06/16/2008 12:00AM

Oakland's top two earn road trips


The top three finishers in last Saturday's Oakland Handicap at Golden Gate Fields were predictable, and the race's results solidified their future plans.

Bonfante, the winner, will now be pointed to the Grade 2 Smile Sprint Handicap at Calder's Summit of Speed on July 12. Runner-up Black Seventeen will aim for the Grade 2 Vanderbilt at Saratoga on July 26. And the third-place finisher, Vicarino, will be pointed to Northern California stakes.

Just as he did in winning the Bay Meadows Breeders' Cup Sprint, Bonfante took advantage of a pace duel between Vicarino and Black Seventeen to set up his late kick. Black Seventeen, making his first start in 11 months, set the pace with Vicarino a half-length behind him. He fell back to third in the stretch but was able to outkick Vicarino for second.

"I think it's going to be a fun year with him," jockey Aaron Gryder said of Black Seventeen. "Coming off an 11-month layoff, I thought it was a great effort. He fought all the way."

Frank Alvarado gave Bonfante a confident ride and felt good the whole trip.

"They were cooking up front, and it set up good for me," he said. "He's such a classy horse, and he's doing really good right now. I like to take my time with him."

Gilchrist will likely send his two star fillies, Indyanne and Victorina, to the Summit of Speed, but Vicarino will stay home to race at the Northern California fairs, where there are several sprint opportunities.

"I think Vicarino's probably a local horse," Gilchrist said. "He's a good horse, and he goes out and gives a good effort."

Lost in the Fog film unveiled

John Corey always looked for good stories for his San Francisco television news magazine, so when he heard about a cantankerous businessman in the Noe Valley area of San Francisco where he grew up, he was immediately interested.

Despite living in one of the most liberal cities in America, the businessman plastered his windows with pictures of Republican icons - but, as Corey found out, there was a much bigger story going on with Harry Aleo.

Aleo's 3-year-old colt Lost in the Fog, trained by Greg Gilchrist, was making headlines and building a legion of fans throughout the 2005 season with a series of impressive victories, including the Grade 1 King's Bishop at Saratoga. Corey sensed something special.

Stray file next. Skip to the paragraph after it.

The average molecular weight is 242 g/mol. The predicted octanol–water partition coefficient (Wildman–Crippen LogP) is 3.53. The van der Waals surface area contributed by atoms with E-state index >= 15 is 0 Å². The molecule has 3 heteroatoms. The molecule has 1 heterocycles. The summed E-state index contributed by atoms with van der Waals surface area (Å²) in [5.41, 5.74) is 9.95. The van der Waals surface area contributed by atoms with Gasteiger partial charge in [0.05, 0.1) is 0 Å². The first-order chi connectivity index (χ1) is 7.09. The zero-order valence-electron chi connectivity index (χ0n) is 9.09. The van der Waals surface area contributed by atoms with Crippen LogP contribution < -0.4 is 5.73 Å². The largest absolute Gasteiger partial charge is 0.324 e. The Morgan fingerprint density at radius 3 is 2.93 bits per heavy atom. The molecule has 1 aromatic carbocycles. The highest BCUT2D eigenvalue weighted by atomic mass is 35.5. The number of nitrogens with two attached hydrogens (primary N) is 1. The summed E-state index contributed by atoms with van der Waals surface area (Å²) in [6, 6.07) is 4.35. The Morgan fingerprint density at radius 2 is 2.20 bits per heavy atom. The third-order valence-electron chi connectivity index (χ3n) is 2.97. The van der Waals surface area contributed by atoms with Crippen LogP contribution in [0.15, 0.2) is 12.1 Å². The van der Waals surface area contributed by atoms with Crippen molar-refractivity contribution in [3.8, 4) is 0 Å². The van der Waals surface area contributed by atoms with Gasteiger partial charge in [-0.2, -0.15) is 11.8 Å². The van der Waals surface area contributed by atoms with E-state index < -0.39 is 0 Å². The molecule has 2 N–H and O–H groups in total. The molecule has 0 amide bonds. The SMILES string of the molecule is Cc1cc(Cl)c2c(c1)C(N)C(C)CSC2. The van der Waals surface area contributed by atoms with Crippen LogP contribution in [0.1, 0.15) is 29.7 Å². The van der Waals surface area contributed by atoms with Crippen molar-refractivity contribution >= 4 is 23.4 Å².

"He was clearly a unique horse, winning his first 10 races all with triple-digit Beyers, but he was a blue-collar horse, like Harry and Greg," Corey said.

Aleo took a liking to Corey, and he and Gilchrist gave Corey wide-ranging access to themselves and Lost in the Fog.

The result is "Lost in the Fog," a documentary that had its world premiere in Las Vegas on Saturday at the 10th annual CineVegas Film Festival, following a smaller screening June 10 in San Francisco. The film was scheduled to be shown again at CineVegas on Monday as Corey tries to attract a distributor.

At times the involvement of the filmmaker was "annoying" and "trying," said Gilchrist, and Corey said he tried to tread gently while still getting a full and honest look at the men behind the horse.

Corey thought he would follow Lost in the Fog until he lost, but even after the colt finished seventh in the 2005 Breeders' Cup Sprint at Belmont, Corey sensed there was still quite a story to be told, and he stayed with Gilchrist and Aleo.

Corey says it was "dumb luck," but he happened to be interviewing Aleo in the summer of 2006 on the day Gilchrist called him to tell him the colt had cancer. Lost in the Fog was euthanized that September.

"Harry's deaf as a stone, and, as we were shooting, we could hear Greg's voice," Corey said. "It was like a punch in the stomach."

Corey and his crew continued rolling the tape, and Aleo never stopped them, producing the most dramatic and poignant moment in the film.

What emerges in the documentary is a portrait of people at their best both in the best of times, and, perhaps more important, even in the worst.

* Tutta Bella, winner of the Fran's Valentine on Gold Rush Day at Hollywood Park, and Light My Fire Baby, second in the Grade 3 Las Cienegas, appear the top ones among 14 nominees for Saturday's $75,000 Work the Crowd for Cal-bred fillies and mares.

* Conclusive, winner of the Willard Proctor at Hollywood Park, and AK Racer, a five-length winner in his debut here, top 13 nominees for Sunday's Lost in the Fog, a $75,000 stakes for 2-year-olds at five furlongs.

* Russell Baze gets a three-day vacation, courtesy of the stewards, on Wednesday, Thursday, and Friday. He scored 15 wins last week, including four on Thursday and four more Sunday.